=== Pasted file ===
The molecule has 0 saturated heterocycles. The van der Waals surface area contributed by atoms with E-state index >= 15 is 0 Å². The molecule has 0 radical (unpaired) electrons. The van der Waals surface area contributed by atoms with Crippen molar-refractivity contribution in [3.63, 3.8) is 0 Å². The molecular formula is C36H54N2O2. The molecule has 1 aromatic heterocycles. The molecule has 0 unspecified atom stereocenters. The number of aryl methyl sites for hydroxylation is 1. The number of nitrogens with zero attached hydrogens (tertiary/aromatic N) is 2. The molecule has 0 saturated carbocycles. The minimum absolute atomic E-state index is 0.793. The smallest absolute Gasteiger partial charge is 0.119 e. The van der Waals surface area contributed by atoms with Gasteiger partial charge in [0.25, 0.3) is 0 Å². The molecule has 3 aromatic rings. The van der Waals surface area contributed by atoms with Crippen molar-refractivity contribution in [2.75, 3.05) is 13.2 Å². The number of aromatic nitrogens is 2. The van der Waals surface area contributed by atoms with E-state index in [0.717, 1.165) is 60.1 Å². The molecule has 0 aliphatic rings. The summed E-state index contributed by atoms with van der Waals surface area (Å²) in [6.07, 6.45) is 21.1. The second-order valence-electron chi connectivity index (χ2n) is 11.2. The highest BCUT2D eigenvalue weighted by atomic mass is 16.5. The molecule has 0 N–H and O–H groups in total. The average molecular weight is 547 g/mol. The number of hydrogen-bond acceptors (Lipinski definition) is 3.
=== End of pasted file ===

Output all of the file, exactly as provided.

The molecule has 0 saturated heterocycles. The van der Waals surface area contributed by atoms with E-state index >= 15 is 0 Å². The molecule has 0 radical (unpaired) electrons. The van der Waals surface area contributed by atoms with Crippen molar-refractivity contribution in [3.63, 3.8) is 0 Å². The molecular formula is C36H54N2O2. The molecule has 1 aromatic heterocycles. The molecule has 0 unspecified atom stereocenters. The number of aryl methyl sites for hydroxylation is 1. The number of nitrogens with zero attached hydrogens (tertiary/aromatic N) is 2. The molecule has 0 saturated carbocycles. The minimum absolute atomic E-state index is 0.793. The smallest absolute Gasteiger partial charge is 0.119 e. The van der Waals surface area contributed by atoms with Gasteiger partial charge in [0.25, 0.3) is 0 Å². The molecule has 3 aromatic rings. The van der Waals surface area contributed by atoms with Crippen molar-refractivity contribution in [2.75, 3.05) is 13.2 Å². The number of aromatic nitrogens is 2. The van der Waals surface area contributed by atoms with E-state index in [0.717, 1.165) is 60.1 Å². The molecule has 0 aliphatic rings. The summed E-state index contributed by atoms with van der Waals surface area (Å²) in [6.07, 6.45) is 21.1. The second-order valence-electron chi connectivity index (χ2n) is 11.2. The highest BCUT2D eigenvalue weighted by atomic mass is 16.5. The molecule has 0 N–H and O–H groups in total. The average molecular weight is 547 g/mol. The number of hydrogen-bond acceptors (Lipinski definition) is 3.